Luglio

merquiades

Senior Member
English (USA Northeast)
Hello. I was wondering if anyone had an explanation as to why July is Luglio in Italian rather than an expected Giuglio. Besides July, other Romance also has (Julio, Julho, Juillet... )
 
  • Penyafort

    Senior Member
    Catalan (Catalonia), Spanish (Spain)
    I guess it must just be a case of dissimilation. Similar to that of Catalan jull or Spanish joyo.
     

    bearded

    Senior Member
    Italian
    Another reason is (in my opinion) the need to avoid confusion with the very common personal masculine name Giulio. The latter is a more faithful continuation of Latin Julius. The man and the month have phonetically taken somewhat divergent ways.
     

    merquiades

    Senior Member
    English (USA Northeast)
    I guess it must just be a case of dissimilation. Similar to that of Catalan jull or Spanish joyo.
    Dissimilation because it is impossible to pronounce Gliuglio?
    So lolium becomes liolum > liolo. Then ʎolio > ʒoʎo > ʃoʎo > xoʝo . That's a long process for lolium to become joyo. But did Catalan ʎ become ʒ too at a certain stage? At any rate lolium already had an L, Iulius had I.
    Another reason is (in my opinion) the need to avoid confusion with the very common personal masculine name Giulio. The latter is a more faithful continuation of Latin Julius. The man and the month have phonetically taken somewhat divergent ways.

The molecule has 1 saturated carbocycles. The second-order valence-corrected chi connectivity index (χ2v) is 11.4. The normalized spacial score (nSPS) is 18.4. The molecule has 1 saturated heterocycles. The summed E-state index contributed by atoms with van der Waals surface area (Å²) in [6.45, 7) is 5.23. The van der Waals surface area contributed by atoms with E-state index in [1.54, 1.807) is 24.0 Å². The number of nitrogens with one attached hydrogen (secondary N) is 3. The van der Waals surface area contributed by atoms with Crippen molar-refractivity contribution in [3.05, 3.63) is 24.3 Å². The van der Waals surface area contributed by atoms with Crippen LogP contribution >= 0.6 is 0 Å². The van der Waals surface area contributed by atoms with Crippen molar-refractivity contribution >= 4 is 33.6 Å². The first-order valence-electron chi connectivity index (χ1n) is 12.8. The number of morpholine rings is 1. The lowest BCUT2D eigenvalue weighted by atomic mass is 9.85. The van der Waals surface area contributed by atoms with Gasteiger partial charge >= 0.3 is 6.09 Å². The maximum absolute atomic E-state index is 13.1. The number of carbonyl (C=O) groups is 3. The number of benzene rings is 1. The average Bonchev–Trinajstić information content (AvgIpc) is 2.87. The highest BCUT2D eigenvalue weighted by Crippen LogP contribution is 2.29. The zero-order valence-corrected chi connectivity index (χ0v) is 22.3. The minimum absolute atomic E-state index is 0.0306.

Maybe, but Spanish doesn't seem to have a problem with Julio being both the name and the month. French has Jules and Juillet though, the -et being another mystery.
     

    Penyafort

    Senior Member
    Catalan (Catalonia), Spanish (Spain)
    But did Catalan ʎ become ʒ too at a certain stage?
    No, words from lo- become llo- and stay like that (lloc, llom, llong). Loliu should have given lloll, so in jull there is a clear case of dissimilation (probably causing the closing of o into u).

    By the way, Catalan also distinguishes the name Juli and the month juliol (iuliolu, diminutive)
     

    symposium

    Senior Member
    Italian - Italy
    Sooooo... what if somebody mistook the I of Iulius for an L? Sorry, I was just being silly. I suppose that Iuglius became Gliuglius for assimilation, the two syllables being so similar, but the sound "gl" being too hard to pronounce at the beginning of a word, it naturally morphed into a L.
     
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